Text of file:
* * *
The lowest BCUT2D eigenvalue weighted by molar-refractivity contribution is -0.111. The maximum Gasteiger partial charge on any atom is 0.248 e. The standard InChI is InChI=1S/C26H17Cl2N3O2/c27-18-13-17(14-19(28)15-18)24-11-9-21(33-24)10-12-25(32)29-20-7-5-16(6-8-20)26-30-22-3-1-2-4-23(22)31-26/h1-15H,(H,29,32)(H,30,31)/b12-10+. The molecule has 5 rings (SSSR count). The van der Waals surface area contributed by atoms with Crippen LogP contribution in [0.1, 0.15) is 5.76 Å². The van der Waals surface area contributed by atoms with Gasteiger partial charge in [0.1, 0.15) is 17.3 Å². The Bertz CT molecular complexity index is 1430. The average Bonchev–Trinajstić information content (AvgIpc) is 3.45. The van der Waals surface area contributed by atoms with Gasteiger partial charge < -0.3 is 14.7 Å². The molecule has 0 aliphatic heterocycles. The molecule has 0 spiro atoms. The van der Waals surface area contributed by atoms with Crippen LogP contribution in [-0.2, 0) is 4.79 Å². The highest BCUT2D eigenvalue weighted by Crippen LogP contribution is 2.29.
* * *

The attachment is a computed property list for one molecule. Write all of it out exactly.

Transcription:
The lowest BCUT2D eigenvalue weighted by molar-refractivity contribution is -0.111. The maximum Gasteiger partial charge on any atom is 0.248 e. The standard InChI is InChI=1S/C26H17Cl2N3O2/c27-18-13-17(14-19(28)15-18)24-11-9-21(33-24)10-12-25(32)29-20-7-5-16(6-8-20)26-30-22-3-1-2-4-23(22)31-26/h1-15H,(H,29,32)(H,30,31)/b12-10+. The molecule has 5 rings (SSSR count). The van der Waals surface area contributed by atoms with Crippen LogP contribution in [0.1, 0.15) is 5.76 Å². The van der Waals surface area contributed by atoms with Gasteiger partial charge in [0.1, 0.15) is 17.3 Å². The Bertz CT molecular complexity index is 1430. The average Bonchev–Trinajstić information content (AvgIpc) is 3.45. The van der Waals surface area contributed by atoms with Gasteiger partial charge < -0.3 is 14.7 Å². The molecule has 0 aliphatic heterocycles. The molecule has 0 spiro atoms. The van der Waals surface area contributed by atoms with Crippen LogP contribution in [-0.2, 0) is 4.79 Å². The highest BCUT2D eigenvalue weighted by Crippen LogP contribution is 2.29.